Prevalence, perceptions, and correlates of physical activity among youth in New Zealand

Hohepa, Maea
Schofield, Grant
Kolt, Gregory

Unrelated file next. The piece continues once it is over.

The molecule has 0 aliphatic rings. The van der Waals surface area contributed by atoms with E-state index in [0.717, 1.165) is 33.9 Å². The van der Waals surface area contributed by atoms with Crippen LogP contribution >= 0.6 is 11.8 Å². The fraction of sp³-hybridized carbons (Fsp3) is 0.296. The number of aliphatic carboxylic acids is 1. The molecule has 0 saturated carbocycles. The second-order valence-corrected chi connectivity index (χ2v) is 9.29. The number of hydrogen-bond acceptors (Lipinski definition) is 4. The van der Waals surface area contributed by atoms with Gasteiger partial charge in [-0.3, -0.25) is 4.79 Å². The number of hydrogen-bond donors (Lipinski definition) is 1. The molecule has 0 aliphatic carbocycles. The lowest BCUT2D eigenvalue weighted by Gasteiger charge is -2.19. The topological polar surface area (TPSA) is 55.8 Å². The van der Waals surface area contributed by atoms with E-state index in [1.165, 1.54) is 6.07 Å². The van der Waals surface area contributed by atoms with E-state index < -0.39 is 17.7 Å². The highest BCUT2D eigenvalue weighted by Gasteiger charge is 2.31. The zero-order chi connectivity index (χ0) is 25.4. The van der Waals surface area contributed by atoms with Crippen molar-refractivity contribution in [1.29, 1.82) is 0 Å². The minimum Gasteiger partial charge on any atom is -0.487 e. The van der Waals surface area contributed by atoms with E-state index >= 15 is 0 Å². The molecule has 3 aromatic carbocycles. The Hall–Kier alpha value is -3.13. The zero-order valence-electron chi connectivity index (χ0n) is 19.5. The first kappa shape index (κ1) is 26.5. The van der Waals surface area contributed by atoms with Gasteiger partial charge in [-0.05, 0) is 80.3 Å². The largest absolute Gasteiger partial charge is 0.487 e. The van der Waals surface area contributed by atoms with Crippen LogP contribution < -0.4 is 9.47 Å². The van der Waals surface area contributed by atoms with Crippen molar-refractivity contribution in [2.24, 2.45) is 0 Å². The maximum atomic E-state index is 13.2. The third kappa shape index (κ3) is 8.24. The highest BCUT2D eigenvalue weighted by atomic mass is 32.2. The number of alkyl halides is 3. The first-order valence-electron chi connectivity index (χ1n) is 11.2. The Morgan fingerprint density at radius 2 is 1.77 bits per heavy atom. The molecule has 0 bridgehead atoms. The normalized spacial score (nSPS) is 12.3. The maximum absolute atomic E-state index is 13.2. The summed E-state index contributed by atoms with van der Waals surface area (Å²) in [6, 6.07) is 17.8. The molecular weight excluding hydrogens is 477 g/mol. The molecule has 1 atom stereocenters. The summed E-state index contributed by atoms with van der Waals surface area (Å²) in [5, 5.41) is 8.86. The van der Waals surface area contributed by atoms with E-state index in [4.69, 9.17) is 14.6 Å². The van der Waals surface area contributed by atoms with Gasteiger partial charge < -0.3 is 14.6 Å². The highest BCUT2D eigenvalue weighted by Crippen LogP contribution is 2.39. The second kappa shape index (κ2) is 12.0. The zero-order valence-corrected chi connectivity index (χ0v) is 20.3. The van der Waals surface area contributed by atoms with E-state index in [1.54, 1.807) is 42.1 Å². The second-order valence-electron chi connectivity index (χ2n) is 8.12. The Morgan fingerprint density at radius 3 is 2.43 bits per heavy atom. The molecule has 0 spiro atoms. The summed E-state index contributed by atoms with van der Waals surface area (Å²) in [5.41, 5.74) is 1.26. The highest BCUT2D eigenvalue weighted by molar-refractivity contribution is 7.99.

Scragg, Robert
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Doctor of Philosophy
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Auckland University of Technology